In the span of just a few decades, affiliate marketing underwent so many transformations, that currently its results must be deciphered by tracking and extracting complex and relevant data flows between the parties involved. It is a complex landscape that operators need to make sense of in order to know where the real value lies. In other words, operators need to be able to discern the data that really matters in terms of profitability and turn affiliate marketing into a game changer for their businesses.
How did we get here? Some ten years ago, the pay-per-click programs were ruling the land, and traffic was mostly measured and paid for in quantity, not quality parameters. Yet, the impressive increase in the number of website visitors did not necessarily translate into a similar revenue increase.
Bounce rate was one of the culprits. Yes, affiliates made users click, but they rarely made them stay. Which meant that they were serving both irrelevant content to potential players, as well as irrelevant traffic to the iGaming businesses. The reasons could be so many, starting from something as simple as a geographical mismatch between acquired traffic and the area where a casino or sports betting business operated.
Something had to change, and iGaming affiliate marketing had to be measured relevantly against the income it generated.
A change of optics on conversion – measure what you get
The first real shift in how iGaming approaches affiliate marketing came with redefining conversion. Today, it’s no longer about the clicks. The game changers were the cost per acquisition and revenue share models. And the winners are operators and affiliates alike.
The first ones get to pay for potential players that actually make a commitment with their websites, going much further beyond a click that might be irrelevant. The latter, provided they perform, are evaluated on much more objective criteria and are some of the best paid marketing affiliates compared to other industries, with the average CPA in iGaming between $0.50 – $20. It’s an expensive marketing channel, but nevertheless one of the best performing, with ROI rates also higher than in most industries.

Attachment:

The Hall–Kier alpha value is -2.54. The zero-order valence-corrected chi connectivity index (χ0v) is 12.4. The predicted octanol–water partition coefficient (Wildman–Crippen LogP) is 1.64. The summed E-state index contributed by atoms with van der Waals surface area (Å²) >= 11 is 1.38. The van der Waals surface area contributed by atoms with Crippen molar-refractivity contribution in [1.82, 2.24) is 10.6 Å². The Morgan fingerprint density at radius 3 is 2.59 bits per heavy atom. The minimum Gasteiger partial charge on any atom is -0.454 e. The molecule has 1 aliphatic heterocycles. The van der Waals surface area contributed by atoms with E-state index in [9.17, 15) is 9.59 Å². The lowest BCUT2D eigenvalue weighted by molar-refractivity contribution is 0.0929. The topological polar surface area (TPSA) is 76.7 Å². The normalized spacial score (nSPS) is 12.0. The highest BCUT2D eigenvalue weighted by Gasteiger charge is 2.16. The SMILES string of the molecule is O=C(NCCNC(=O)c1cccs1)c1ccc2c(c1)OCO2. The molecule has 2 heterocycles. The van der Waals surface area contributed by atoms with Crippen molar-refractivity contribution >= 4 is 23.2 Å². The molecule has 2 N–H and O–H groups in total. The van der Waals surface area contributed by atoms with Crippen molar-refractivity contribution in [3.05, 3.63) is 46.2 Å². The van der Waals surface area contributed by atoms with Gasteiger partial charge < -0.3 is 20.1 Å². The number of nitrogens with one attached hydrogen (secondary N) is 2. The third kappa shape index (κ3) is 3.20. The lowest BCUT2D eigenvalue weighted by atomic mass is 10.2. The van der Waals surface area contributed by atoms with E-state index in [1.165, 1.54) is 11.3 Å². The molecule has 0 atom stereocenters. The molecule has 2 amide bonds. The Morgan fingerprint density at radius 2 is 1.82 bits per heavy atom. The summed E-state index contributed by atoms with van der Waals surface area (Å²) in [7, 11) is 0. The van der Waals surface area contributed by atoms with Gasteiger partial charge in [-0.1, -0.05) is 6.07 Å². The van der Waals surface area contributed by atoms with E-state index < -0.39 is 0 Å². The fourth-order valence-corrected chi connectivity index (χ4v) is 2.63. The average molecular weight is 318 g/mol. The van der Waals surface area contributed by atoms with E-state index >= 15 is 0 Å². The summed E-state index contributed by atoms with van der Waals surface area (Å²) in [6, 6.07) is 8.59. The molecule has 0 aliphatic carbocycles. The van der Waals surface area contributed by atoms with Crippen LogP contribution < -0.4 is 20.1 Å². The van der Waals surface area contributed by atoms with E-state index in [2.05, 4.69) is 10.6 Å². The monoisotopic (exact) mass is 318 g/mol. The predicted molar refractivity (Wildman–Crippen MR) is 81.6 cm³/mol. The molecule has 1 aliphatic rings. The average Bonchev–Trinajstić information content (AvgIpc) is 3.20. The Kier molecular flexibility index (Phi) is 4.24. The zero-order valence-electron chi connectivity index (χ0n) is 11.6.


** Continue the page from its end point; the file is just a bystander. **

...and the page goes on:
The right affiliates for your business – who delivers the results
“Who are the right affiliates for my website?” is a question that one hears all the time in the industry. Getting to the right answer though is perhaps a matter of asking another, more important question: who are the customers that you target?
Before operators send affiliates to “shop” for them, it makes more sense to know what they need to get. Start with that and work your way backwards, figuring out where your potential players are, where do they spend their time online, what other interests they have. Based on that, you will have a surprisingly generous list of affiliate websites, communities, bloggers and social media groups to choose from.
Want to target younger generations? You will most probably find them on streaming platforms like Twitch or YouTube Live, or other platforms dedicated to online gambling live streaming. So go ahead and find the streamers that have the audience you desire as players and get them aboard your affiliate marketing program.
Affiliate marketing tech – how it ties it all together
If there’s one thing operators should ask from your affiliate marketing tech, it’s to simplify everything for them. That means obtaining everything they need – from stats, traffic analyses and real-time data to creating affiliate programs, grouping affiliates and managing payments – on a single platform that they can make their own.
Making sure affiliate marketing programs are correctly organised and measured is complex enough in itself, so the software should be the support that streamlines everything and provides transparent data to enable operators to make the best decisions.
Ultimately, the affiliate management platform sets the bar for your affiliate marketing results. The toolset it offers can limit or empower your affiliates to deliver what your brand(s) needs, and also to enable operators to get relevant and transparent data.
The original version of this column has been published by Gambling Insider on March 19, 2021, in their weekly GI Friday newsletter.
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